The public hears good things about annuities, such as annuities can keep you from running out of money, said Meir Statman at a retirement income conference here.
In fact, a working paper written in 2003 by C.W.A. Panis for the Pension Research Council shows that people who do not have annuities are unhappy, less satisfied and depressed, said the Glenn Klimek Professor of Finance at Santa Clara University, Santa Clara, Calif.
If that is so, why don’t more people own annuities? he asked.
Standard reasons include desire to leave money to heirs, loss of liquidity, high fees and mortality expectations, he said.
But there are also behavioral reasons, Statman noted, addressing the annual managing retirement income conference, co-sponsored by the 2-year old Retirement Income Industry Association, Washington, D.C., and the Institute for International Research, New York.
One example is the feeling some people have that annuities have “the smell of death” about them, said Statman. During the sales process, he explained, there is often too much focus on fear and not enough on hope.
Advisors should frame the discussion so that the sale is “about the upside potential, not just the downside protection,” he said.
Many people have a mixture of risk-seeking and risk aversion behaviors, he explained. “We want to be secure but we also want the upside. That’s why people (who own insurance) also buy lottery tickets.”
People who buy lottery tickets have hope, he said.
Where annuity sales are concerned, “be careful not to extinguish hope.” Instead, combine discussion about downside protection with discussion of upside potential–and “don’t annuitize everything,” Statman said.
He presented several other reasons from the behavioral economics point of view, plus some suggestions for dealing with them. Here are examples:
o Frame how buyers think about their “money illusion.” For instance, talk about moving the money less from the perspective of keeping a stock of money and more from the perspective of setting up a flow of money. That concept is not always easy for consumers to grasp, he allowed, explaining that they tend to think of their money being reduced when they purchase an annuity. But advisors understand it–and they should explain it to clients.
o Deal with the desire to save the best for last. This is what people like to do, Statman said. They also want to have a better year next year. But they don’t see buying annuities in that light, he exlpained. Their view is, they have the money now, but it will be reduced after they buy the annuity, and “then it’s all downhill.”
This ties in with loss aversion. With a single-life annuity, for instance, “you feel like a loser from the day you bought it. You fear you’ll lose with buying an annuity.”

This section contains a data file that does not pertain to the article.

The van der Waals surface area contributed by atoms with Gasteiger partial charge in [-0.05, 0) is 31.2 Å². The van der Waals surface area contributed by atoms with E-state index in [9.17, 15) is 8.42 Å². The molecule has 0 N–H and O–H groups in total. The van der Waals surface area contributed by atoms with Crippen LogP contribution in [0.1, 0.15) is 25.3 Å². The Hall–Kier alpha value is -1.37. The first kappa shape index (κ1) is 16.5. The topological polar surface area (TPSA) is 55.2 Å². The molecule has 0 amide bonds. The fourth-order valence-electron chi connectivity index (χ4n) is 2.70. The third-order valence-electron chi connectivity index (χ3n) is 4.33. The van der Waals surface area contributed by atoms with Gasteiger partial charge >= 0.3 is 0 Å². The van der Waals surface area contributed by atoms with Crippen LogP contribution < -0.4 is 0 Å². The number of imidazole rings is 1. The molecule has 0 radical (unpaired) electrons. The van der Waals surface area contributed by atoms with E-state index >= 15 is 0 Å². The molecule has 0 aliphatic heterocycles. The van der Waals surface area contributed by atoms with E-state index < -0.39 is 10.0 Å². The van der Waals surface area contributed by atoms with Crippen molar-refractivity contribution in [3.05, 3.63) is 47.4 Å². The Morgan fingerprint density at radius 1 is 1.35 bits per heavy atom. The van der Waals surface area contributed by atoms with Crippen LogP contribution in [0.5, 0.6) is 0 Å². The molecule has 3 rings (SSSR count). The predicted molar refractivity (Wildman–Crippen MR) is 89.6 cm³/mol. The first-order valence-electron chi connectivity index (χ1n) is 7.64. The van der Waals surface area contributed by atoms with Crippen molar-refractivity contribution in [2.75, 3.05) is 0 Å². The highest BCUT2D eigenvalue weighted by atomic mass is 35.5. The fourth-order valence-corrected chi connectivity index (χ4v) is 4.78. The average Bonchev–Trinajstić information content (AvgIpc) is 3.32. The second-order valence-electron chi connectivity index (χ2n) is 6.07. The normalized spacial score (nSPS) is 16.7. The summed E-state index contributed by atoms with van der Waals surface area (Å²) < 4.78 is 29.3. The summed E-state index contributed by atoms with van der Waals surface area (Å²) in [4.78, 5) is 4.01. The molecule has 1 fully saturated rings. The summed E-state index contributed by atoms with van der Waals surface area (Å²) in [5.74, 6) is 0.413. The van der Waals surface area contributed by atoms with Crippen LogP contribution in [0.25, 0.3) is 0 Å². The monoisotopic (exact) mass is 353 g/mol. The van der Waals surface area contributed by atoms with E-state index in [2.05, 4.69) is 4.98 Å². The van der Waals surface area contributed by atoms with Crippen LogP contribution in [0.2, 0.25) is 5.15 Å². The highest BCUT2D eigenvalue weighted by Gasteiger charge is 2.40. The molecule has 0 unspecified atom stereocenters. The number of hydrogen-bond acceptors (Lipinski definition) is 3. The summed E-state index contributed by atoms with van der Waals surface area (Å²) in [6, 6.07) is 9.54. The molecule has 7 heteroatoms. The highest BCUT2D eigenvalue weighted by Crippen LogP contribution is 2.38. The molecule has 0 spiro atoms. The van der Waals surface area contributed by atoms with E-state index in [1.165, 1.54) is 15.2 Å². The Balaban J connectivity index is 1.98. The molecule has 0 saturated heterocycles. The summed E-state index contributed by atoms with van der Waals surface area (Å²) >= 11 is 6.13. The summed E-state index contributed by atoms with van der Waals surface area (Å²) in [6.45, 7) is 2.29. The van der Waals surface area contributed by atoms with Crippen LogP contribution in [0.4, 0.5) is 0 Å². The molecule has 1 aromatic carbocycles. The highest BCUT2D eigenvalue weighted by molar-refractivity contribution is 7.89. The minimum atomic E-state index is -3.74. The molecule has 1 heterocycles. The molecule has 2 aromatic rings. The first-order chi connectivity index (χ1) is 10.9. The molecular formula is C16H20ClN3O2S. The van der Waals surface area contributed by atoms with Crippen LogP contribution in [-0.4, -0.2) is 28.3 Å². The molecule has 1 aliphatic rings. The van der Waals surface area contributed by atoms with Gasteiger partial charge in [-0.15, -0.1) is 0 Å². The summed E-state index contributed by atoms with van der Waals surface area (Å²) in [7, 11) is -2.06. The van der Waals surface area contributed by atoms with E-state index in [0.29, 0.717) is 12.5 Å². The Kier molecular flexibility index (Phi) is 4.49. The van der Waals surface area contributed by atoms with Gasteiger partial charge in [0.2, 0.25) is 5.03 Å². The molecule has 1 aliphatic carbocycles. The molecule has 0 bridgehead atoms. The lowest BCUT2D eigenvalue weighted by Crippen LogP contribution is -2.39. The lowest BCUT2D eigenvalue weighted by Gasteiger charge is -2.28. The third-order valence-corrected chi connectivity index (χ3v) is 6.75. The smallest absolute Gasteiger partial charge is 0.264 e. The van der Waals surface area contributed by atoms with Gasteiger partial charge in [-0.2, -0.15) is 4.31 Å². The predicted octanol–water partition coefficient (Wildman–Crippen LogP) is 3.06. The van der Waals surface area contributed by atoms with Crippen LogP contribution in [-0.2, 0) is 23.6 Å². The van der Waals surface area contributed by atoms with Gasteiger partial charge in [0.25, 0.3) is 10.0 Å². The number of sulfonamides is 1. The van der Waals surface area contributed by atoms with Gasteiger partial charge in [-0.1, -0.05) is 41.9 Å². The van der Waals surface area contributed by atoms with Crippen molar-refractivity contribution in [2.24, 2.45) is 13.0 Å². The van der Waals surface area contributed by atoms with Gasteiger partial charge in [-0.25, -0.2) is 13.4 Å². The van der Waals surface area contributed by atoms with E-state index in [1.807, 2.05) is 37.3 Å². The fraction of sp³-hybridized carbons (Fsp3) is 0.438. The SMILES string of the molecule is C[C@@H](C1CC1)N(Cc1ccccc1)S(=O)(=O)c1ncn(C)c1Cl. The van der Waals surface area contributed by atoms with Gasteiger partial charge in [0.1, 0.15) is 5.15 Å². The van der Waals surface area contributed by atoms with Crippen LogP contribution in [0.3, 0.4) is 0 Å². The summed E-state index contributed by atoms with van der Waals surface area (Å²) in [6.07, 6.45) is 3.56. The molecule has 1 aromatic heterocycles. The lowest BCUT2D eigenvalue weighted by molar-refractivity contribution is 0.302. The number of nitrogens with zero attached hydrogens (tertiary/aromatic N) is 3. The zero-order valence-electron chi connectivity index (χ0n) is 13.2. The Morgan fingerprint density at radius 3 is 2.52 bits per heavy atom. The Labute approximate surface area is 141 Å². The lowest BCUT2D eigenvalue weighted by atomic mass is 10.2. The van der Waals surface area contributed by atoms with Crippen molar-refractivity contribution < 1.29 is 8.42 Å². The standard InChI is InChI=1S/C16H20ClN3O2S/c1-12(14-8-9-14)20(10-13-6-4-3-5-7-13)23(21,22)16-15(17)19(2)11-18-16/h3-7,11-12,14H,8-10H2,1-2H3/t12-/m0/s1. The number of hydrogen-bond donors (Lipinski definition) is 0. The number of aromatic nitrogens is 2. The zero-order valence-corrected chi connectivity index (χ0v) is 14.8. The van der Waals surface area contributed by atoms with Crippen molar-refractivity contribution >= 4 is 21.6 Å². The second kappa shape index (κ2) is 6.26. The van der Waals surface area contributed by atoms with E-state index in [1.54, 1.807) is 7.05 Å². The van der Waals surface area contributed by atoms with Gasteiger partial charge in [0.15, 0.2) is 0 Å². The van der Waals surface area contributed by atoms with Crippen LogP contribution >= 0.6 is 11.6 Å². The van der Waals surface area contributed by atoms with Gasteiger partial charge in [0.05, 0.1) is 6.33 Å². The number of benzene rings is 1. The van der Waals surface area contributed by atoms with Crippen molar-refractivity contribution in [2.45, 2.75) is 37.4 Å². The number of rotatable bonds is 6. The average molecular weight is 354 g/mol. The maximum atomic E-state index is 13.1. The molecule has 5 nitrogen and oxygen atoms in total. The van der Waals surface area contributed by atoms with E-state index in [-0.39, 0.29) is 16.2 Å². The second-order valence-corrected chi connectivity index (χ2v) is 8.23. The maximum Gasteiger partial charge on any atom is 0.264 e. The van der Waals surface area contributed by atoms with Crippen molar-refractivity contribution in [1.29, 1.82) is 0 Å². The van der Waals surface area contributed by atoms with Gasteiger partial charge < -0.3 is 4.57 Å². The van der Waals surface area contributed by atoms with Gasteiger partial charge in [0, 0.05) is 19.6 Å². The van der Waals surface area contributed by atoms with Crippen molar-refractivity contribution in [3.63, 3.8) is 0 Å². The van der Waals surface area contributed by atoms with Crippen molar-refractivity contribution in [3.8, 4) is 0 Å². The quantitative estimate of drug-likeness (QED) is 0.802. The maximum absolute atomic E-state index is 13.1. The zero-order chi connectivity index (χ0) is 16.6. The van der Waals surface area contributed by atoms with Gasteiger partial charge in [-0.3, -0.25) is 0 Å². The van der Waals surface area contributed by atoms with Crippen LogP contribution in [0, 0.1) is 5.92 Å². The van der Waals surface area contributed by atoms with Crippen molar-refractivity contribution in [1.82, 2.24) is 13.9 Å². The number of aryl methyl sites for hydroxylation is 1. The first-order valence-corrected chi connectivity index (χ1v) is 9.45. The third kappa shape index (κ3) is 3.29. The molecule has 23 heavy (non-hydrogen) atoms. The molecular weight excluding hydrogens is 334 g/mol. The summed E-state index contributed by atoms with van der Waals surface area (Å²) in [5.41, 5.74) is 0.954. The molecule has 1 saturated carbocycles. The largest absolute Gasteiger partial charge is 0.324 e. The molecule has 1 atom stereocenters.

One solution would be to have a cash refund feature on the annuity, Statman suggests. It would assure people that they will get their money back, he said. Another would be to invest part of the money in an annuity/ life insurance solution and the rest in a growth portfolio.
o Address feelings of buyers who have aversion to regret. The regret is, if the customer buys an annuity today and the stocks zoom up the very next day, “regret kicks in, and you kick yourself” for buying the annuity. Statman suggested these strategies: Use windfall money to buy the annuity, because that money is in a separate mental account; or use money that is in bonds, because the value won’t go up and down as much as do stock values; or use dollar cost averaging to buy the annuity. Also, if you can, “make annuitization mandatory,” he said, because “there is no regret when there is no responsibility for choice.”
o Address concerns about “dipping in to capital” to generate income. Spending from dividends or interest is often acceptable, he said, but for many people it is sacrilege to dip into capital. One way to help customers overcome this would be to use current income as a guide for consumption, or what is permissible for them to spend, he said.
If buyers perceive that they have little income to spend in retirement, they will spend little, Statman cautioned. They’ve learned to delay the gratification of spending. But those who have learned to save will need to unlearn delayed gratification, he suggested. “The question is, can they learn to spend?”
Advisors should find ways to obscure the dips into capital, he suggested. They can use covered calls as an equity income strategy, for example. “Point out that you get the dividend and the 4% premium on the stocks that you sell.”
Remember, said Statman, there are both cognitive and emotional reactions to small probabilities. He cited, for example, the range of reactions to the chance of winning the lottery versus the chance of running out of money. Does the subjective probability equal the objective probability? he asked. Does the customer savor the lottery winning as much as anticipate the loss of money?
His suggestion: “Make the idea of running out of money as vividly dreadful as the lottery ads make winning vividly wonderful.”
Maybe the real problem with managing retirement income is not that people spend too much in retirement and so will deplete their money, the professor concluded. Rather, it is that they need to spend enough, and they need to convert money into income to do that. “Annuities are one way to increase consumption.”
The industry needs ways that take not just the rational but also the emotional aspects of this into account, he said.